Brandom’s inferentialist alternative to representationalism stresses material, meaning-oriented over formal, syntactic inference. Prior to the development of mathematical logic, philosophers typically used a mixture of reasoning about meanings with natural language analogues of simple formal reasoning. People in ordinary life still do this.
Where Brandom’s approach is distinctive is in its unprecedentedly thorough commitment to the reciprocal determination of meaning and inference. We don’t just do inference based on meanings grasped ready-to-hand as well as syntactic cues to argument structure, but simultaneously question and explicitate those very meanings, by bracketing what is ready-to-hand, and instead working out recursive material-inferential expansions of what would really be meant by application of the inferential proprieties in question.
For Brandom, the question of which logic to use in this explicitation does not really arise, because the astounding multiplication of logics — each with different expressive resources — is all in the formal domain. It is nonetheless important to note that formal logics vary profoundly in the degrees of support they offer for broad representationalist or inferentialist commitments.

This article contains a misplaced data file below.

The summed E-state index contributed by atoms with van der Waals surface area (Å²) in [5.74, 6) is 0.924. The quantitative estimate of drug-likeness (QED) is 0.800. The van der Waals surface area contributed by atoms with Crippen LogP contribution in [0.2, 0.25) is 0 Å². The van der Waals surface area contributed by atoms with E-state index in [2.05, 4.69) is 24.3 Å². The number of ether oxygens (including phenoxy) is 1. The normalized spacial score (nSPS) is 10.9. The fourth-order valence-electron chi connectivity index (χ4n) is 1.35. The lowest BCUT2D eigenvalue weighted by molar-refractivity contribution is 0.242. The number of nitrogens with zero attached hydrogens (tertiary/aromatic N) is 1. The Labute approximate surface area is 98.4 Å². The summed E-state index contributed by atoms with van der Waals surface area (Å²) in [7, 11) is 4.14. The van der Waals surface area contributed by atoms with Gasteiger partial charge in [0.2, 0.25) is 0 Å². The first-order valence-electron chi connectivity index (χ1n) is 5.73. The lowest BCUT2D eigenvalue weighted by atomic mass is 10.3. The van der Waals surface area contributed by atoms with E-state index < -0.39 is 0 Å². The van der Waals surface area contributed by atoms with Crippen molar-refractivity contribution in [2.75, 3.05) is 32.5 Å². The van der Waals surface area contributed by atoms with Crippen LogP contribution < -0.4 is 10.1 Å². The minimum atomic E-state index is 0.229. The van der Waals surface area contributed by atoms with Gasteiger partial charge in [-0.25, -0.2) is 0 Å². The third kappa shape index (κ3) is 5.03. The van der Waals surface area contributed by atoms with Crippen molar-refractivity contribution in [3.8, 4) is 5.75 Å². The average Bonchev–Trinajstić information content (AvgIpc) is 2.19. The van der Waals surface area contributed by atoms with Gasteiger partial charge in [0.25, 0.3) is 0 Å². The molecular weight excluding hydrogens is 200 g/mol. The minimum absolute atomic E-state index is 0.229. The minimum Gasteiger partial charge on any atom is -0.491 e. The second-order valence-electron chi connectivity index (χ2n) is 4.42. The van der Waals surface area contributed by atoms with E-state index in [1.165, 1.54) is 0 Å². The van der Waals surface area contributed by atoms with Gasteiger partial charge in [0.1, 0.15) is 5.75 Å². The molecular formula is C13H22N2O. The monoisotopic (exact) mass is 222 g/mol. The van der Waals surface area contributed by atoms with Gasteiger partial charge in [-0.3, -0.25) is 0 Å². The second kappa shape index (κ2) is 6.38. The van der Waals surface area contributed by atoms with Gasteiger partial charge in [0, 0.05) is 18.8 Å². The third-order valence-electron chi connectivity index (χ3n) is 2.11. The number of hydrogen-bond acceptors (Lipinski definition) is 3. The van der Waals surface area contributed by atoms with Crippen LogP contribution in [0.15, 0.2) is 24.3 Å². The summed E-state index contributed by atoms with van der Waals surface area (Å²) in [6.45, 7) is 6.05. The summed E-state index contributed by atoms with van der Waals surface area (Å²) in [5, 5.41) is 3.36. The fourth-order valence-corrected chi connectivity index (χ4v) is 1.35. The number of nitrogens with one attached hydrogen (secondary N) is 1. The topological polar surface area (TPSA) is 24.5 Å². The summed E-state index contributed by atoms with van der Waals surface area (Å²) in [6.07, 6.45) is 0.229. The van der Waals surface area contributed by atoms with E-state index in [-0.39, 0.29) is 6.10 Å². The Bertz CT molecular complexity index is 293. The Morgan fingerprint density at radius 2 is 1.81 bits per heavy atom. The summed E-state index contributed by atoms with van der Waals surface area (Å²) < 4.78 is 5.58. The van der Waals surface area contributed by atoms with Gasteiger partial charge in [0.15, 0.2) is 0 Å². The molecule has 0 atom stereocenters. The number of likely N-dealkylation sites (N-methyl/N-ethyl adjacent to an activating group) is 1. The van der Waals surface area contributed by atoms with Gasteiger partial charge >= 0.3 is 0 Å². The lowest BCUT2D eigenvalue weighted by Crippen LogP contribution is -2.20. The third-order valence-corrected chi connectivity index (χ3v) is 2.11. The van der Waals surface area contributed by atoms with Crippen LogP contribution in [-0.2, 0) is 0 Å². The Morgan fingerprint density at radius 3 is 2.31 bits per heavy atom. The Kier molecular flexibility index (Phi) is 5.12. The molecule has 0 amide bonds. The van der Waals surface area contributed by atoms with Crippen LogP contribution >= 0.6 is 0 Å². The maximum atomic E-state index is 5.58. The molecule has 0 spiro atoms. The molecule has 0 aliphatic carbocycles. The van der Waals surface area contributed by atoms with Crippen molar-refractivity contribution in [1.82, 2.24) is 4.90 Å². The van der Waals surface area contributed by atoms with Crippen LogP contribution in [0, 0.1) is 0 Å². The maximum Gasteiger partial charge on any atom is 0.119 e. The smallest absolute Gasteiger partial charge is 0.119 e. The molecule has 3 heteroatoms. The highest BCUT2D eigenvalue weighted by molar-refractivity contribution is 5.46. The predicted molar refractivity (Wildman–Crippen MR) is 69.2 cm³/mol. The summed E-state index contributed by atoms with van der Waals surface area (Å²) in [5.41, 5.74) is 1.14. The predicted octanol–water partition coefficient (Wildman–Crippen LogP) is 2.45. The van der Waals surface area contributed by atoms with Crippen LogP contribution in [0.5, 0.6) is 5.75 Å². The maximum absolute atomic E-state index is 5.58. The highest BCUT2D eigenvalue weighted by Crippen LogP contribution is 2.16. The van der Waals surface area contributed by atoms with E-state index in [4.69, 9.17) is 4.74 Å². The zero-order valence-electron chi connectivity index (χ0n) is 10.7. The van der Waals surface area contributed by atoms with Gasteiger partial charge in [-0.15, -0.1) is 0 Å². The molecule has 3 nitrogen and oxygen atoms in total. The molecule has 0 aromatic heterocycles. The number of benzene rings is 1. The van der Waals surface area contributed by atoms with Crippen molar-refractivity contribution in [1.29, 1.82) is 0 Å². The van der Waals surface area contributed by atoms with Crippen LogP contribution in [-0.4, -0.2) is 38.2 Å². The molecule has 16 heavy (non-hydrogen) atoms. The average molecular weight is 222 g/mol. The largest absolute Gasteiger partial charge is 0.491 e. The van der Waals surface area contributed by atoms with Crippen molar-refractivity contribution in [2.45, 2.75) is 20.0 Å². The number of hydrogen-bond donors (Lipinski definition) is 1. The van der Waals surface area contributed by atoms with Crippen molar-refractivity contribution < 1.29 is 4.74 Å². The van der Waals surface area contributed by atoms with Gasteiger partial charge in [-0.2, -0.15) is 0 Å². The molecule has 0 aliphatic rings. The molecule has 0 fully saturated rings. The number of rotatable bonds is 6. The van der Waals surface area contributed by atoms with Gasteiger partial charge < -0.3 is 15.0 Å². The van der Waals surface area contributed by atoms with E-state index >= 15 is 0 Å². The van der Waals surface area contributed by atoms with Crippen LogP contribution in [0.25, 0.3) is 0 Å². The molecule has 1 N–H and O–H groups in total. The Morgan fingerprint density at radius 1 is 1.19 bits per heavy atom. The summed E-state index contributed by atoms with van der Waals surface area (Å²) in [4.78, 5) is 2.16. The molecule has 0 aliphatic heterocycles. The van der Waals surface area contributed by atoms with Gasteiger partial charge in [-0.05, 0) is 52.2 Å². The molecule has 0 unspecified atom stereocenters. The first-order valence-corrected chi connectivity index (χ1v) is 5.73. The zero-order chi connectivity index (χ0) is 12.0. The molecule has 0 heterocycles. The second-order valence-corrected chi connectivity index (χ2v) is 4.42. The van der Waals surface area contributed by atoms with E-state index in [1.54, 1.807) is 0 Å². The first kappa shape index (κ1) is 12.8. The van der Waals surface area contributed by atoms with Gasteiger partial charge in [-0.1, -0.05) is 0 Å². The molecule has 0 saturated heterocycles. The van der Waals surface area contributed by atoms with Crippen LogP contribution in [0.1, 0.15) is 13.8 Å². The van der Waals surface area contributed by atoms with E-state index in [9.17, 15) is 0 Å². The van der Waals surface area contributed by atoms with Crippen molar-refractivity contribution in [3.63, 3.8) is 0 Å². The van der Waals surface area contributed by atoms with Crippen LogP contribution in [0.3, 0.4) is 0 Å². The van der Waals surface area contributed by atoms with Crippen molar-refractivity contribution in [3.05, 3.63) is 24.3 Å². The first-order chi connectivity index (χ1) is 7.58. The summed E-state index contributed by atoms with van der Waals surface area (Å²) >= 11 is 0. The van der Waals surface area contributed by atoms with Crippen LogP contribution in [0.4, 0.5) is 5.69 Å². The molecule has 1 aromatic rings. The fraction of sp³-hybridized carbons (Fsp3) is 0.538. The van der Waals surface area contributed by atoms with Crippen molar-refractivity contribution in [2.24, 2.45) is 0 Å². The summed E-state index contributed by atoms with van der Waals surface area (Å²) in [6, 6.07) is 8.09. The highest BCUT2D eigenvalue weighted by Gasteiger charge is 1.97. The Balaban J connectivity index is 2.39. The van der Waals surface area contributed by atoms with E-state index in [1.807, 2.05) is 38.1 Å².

Michael Dummet in The Logical Basis of Metaphysics argued strongly for the importance of constructive varieties of formal logic for philosophy. Constructive logics are inherently inference-centered, because construction basically just is a form of inference. (Dummet is concerned to reject varieties of realism that I would call naive, but seems to believe the taxonomy of realisms is exhausted at this point. This leads him to advocate a form of anti-realism. His book is part of a rather polarized debate in recent decades about realism and anti-realism. I see significant overlap between non-naive realisms and nonsubjective idealisms, so I would want to weaken his strong anti-realist conclusions, and I think Brandom helps us to do that.)
Without endorsing Dummet’s anti-realism in its strong form, I appreciate his argument for the philosophical preferability of constructive over classical logic. It seems to me that one cannot use modern “classical” formal logic without substantial representationalist assumptions, and a lot of assumed truth as well. If and when we do move into a formal domain, this becomes important.
As used in today’s computer science, constructive logic looks in some ways extremely different in its philosophical implications from Brouwer’s original presentation. Brouwer clouded the matter by mixing good mathematics with philosophical positions on intuition and subjectivity that were both questionable and not nearly as intrinsic to the mathematics as he seemed to believe. The formal parts of his argument now have a much wider audience and much greater interest than his philosophizing.
Constructive logic puts proof or evidence before truth, and eschews appeals to self-evidence. Expressive genealogy puts the material-inferential explicitation of meaning before truth, and eschews appeals to self-evidence. Both strongly emphasize justification, but one is concerned with proof, the other with well-founded interpretation. Each has its place, and they fit well together.